Normally, Driving Without a License, CVC 12500, can be either a Misdemeaor or Infraction. However, the police always cite it as a Misdemeanor. Thereafter, the District Attorney will then file a Misdemeanor Complaint and a Probation Violation charge. Additionally, Normally a mere infraction will not cause a Probation Violation, but a Misdemeanor will. In previously cases, such as yours, I have had the court revoke your probation and reinstate the probation without further jail time. You need to hire an experienced defense attorney.
    Answer Applies to: California
    Replied: 12/2/2011
    Dennis Roberts, a P.C.
    Dennis Roberts, a P.C. | Dennis Roberts
    Commit no new crime means just what it sounds like.
    Answer Applies to: California
    Replied: 12/2/2011
    Law Office of Daniel K Martin
    Law Office of Daniel K Martin | Daniel K Martin
    You could be violated however most counties they do not cross reference people who are bench probation with people who get a ticket for driving on a suspended sentence. If they file it as a misdemeanor then you could be facing a year in county jail for violating bench probation as well as any time you get for driving on a suspended license. That is unlikely though because most jails are overcrowded and there is no room for people with misdemeanor convictions. Contact a criminal defense attorney to increase the odds of getting through this with no additional jail time.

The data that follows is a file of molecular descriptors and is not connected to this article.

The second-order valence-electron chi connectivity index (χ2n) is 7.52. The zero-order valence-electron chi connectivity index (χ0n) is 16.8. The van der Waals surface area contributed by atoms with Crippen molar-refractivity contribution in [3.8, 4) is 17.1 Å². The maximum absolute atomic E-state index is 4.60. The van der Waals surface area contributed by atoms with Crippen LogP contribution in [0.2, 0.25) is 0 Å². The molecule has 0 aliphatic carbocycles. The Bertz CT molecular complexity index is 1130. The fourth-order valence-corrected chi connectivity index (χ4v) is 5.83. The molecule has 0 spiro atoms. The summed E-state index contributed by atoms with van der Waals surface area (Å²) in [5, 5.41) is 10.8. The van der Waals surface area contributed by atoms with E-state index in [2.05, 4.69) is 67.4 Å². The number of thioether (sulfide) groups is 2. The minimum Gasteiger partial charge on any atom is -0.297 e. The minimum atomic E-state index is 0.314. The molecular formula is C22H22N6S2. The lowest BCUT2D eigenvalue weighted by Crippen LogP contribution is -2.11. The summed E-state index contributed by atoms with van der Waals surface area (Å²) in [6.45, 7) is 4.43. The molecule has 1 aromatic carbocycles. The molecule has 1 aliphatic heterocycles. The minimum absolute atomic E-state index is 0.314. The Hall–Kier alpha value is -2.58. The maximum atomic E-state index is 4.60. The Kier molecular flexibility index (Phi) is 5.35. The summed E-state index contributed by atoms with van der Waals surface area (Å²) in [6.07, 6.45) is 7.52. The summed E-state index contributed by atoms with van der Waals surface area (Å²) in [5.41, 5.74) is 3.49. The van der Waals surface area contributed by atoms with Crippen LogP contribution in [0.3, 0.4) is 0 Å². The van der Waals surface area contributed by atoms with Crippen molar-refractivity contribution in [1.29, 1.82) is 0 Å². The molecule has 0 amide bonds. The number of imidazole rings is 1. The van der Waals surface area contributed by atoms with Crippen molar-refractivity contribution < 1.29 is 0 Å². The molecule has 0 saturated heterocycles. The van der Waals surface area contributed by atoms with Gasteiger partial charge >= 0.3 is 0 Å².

Answer Applies to: California
    Replied: 12/2/2011
    The Law Offices of Robert L. Driessen
    The Law Offices of Robert L. Driessen | Robert L. Driessen
    You could be looking at a probation violation for the previous crime and you could be looking at a new misdemeanor for driving without a license. Hire an attorney.
    Answer Applies to: California
    Replied: 12/2/2011
    Law Offices of Matthew Murillo
    Law Offices of Matthew Murillo | Matthew Murillo
    If your still on probation, yes.
    Answer Applies to: California
    Replied: 12/2/2011
    Law Office of Jeff Yeh
    Law Office of Jeff Yeh | Jeff Yeh
    Yes you could. A misdemeanor (if found out by the prosecuting agency) will almost always result in a PV.
    Answer Applies to: California
    Replied: 12/2/2011
    Law Office of James S. Lochead
    Law Office of James S. Lochead | James S. Lochead
    Technically you could be violated but chances are slim that it would happen because the new charge is not a soar type of offense as you are on probation for.
    Answer Applies to: California
    Replied: 12/2/2011